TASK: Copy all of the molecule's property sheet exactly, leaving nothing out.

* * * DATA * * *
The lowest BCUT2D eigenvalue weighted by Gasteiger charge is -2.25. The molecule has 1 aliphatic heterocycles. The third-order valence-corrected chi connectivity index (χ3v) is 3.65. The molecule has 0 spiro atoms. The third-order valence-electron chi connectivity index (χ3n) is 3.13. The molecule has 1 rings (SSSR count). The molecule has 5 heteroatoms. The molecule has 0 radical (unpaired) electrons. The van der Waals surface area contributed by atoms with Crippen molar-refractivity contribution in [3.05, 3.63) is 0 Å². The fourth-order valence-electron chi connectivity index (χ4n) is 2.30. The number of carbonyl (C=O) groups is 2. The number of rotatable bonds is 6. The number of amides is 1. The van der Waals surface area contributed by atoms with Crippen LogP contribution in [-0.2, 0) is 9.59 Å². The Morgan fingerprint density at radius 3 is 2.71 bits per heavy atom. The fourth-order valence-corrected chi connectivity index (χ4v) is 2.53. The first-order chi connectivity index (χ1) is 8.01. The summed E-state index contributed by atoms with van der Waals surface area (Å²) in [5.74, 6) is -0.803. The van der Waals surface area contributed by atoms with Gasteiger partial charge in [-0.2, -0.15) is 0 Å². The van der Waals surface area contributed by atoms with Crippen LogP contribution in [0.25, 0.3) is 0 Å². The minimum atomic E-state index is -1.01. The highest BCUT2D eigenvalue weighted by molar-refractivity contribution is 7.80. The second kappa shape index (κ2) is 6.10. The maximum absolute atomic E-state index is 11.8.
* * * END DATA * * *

The lowest BCUT2D eigenvalue weighted by Gasteiger charge is -2.25. The molecule has 1 aliphatic heterocycles. The third-order valence-corrected chi connectivity index (χ3v) is 3.65. The molecule has 0 spiro atoms. The third-order valence-electron chi connectivity index (χ3n) is 3.13. The molecule has 1 rings (SSSR count). The molecule has 5 heteroatoms. The molecule has 0 radical (unpaired) electrons. The van der Waals surface area contributed by atoms with Crippen molar-refractivity contribution in [3.05, 3.63) is 0 Å². The fourth-order valence-electron chi connectivity index (χ4n) is 2.30. The number of carbonyl (C=O) groups is 2. The number of rotatable bonds is 6. The number of amides is 1. The van der Waals surface area contributed by atoms with Crippen LogP contribution in [-0.2, 0) is 9.59 Å². The Morgan fingerprint density at radius 3 is 2.71 bits per heavy atom. The fourth-order valence-corrected chi connectivity index (χ4v) is 2.53. The first-order chi connectivity index (χ1) is 8.01. The summed E-state index contributed by atoms with van der Waals surface area (Å²) in [5.74, 6) is -0.803. The van der Waals surface area contributed by atoms with Gasteiger partial charge in [-0.2, -0.15) is 0 Å². The van der Waals surface area contributed by atoms with Crippen LogP contribution in [0.25, 0.3) is 0 Å². The minimum atomic E-state index is -1.01. The highest BCUT2D eigenvalue weighted by molar-refractivity contribution is 7.80. The second kappa shape index (κ2) is 6.10. The maximum absolute atomic E-state index is 11.8.